Serving the Community — Scott Chisholm, Dorchester County EMS

  • Friday, January 3, 2014

A.M. Sheehan/Journal Scene Scott Chisholm

Paramedic Crew Chief Scott Chisholm, 30, of Ladson has a charming grin and personality.

Born in Cleveland, his parents came here to retire and he came to visit when he was 20 and stayed.

“I was working part time as a veterinary tech but I have too much of a soft spot for animals. I was flipping through the Trident Tech catalog and [was interested in the paramedic offerings] so then I did a ride along with DCEMS and really enjoyed it.”

So he got his Associate’s in Paramedicine. “I was one of the first graduates of the Trident program.”

“I went right to work with DCEMS,” he says. That was seven years ago. And he plans to stay until “I physically can’t do it anymore.”

He says he might like to work his way up to Lieutenant but has no interest in administration.

He is interested in training in critical care, special ops and, TEMS – Tactical EMS to stand by with SWAT teams.

He is already trained in hazmat, rope rescue and swift water rescue as well as a Clandestine Lab Technician – identifying drug labs for EMS. He is one of only three or four in the county trained as a CLT.

A middle child with two older sisters and a younger brother he lives with his three-legged companion, Triple. He says he adopted Triple – a Pomeranian Shepard mix – while he was “doing my vet thing.”

When not working a 24/48 hour shift, he enjoys playing soccer, working out and is currently doing cross fitness. He likes watching soccer and football, he says.

One of his real pleasures, though, is “hanging out with my niece Arden, 4, and nephew Tyler, 20 months. I take them to the children’s museum.”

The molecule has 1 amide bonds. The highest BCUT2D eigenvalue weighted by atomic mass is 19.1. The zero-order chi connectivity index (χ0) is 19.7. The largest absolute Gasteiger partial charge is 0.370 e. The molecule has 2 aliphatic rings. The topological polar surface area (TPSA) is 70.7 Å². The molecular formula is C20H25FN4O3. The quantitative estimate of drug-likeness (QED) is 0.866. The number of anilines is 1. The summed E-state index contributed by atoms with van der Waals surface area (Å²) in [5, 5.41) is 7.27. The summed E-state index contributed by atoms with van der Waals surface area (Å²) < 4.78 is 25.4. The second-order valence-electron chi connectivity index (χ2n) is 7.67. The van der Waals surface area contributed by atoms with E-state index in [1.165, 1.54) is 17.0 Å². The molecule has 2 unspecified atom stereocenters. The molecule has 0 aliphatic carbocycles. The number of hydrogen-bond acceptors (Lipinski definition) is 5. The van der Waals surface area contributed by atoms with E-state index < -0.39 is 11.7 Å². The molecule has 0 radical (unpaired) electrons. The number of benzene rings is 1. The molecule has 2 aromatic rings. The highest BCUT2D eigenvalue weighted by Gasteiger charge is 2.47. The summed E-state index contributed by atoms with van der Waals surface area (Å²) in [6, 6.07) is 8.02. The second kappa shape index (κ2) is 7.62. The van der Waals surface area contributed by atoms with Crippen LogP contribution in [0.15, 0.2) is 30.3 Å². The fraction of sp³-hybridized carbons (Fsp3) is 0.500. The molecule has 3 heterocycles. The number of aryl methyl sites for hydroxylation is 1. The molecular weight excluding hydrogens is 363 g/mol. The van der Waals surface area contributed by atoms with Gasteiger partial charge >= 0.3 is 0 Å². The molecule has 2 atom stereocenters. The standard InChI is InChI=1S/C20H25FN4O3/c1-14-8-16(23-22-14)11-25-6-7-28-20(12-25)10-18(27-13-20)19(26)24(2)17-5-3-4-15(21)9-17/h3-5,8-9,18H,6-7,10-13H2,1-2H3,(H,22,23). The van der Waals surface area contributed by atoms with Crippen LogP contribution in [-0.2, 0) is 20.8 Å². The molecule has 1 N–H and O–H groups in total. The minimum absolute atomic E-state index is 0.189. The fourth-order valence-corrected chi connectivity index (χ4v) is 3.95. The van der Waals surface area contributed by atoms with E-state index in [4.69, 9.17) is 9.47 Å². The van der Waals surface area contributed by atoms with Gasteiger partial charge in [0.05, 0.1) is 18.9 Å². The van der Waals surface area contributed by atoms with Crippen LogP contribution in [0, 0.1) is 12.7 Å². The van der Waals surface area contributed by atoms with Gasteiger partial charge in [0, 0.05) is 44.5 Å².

His worst experience as an EMS, he recalls, was “this guy was driving on the highway and was clipped and his truck rolled…no people were hurt but the dog was ejected and killed. The guy fell to his knees when he saw his dog…I can’t get that out of my head.”

He also remembers an hellacious crash with a minivan filled with kids. “There was a four-year-old entrapped and prior to them getting her out I snaked my way through twisted metal to help her…we couldn’t save her.”

His best experiences, however, are delivering babies. He has delivered seven on his own, he says, and helped with numerous others.

“I am lucky to do [deliver] way more than most! It is my favorite thing, to deliver babies.”

The majority of his deliveries, he says, were while he was on random shifts in Harleyvile and St. George…because it takes so long to get to the hospital.

“I had one woman in Harleyville where I delivered her seventh and ninth child. She remembered me.”

His work goal is to become a flight medic.

His life goal is to “find a wife and make babies.”

And perhaps deliver them?


Notice about comments:

Summerville Journal Scene is pleased to offer readers the enhanced ability to comment on stories. We expect our readers to engage in lively, yet civil discourse. We do not edit user submitted statements and we cannot promise that readers will not occasionally find offensive or inaccurate comments posted in the comments area. Responsibility for the statements posted lies with the person submitting the comment, not Summerville Journal Scene.

If you find a comment that is objectionable, please click "report abuse" and we will review it for possible removal. Please be reminded, however, that in accordance with our Terms of Use and federal law, we are under no obligation to remove any third party comments posted on our website. Read our full terms and conditions.

Summerville Journal Scene

© 2014 Summerville Journal Scene an Evening Post Industries company. All Rights Reserved.

Registration on or use of this site constitutes acceptance of our Terms of Service, Privacy Policy and Parental Consent Form.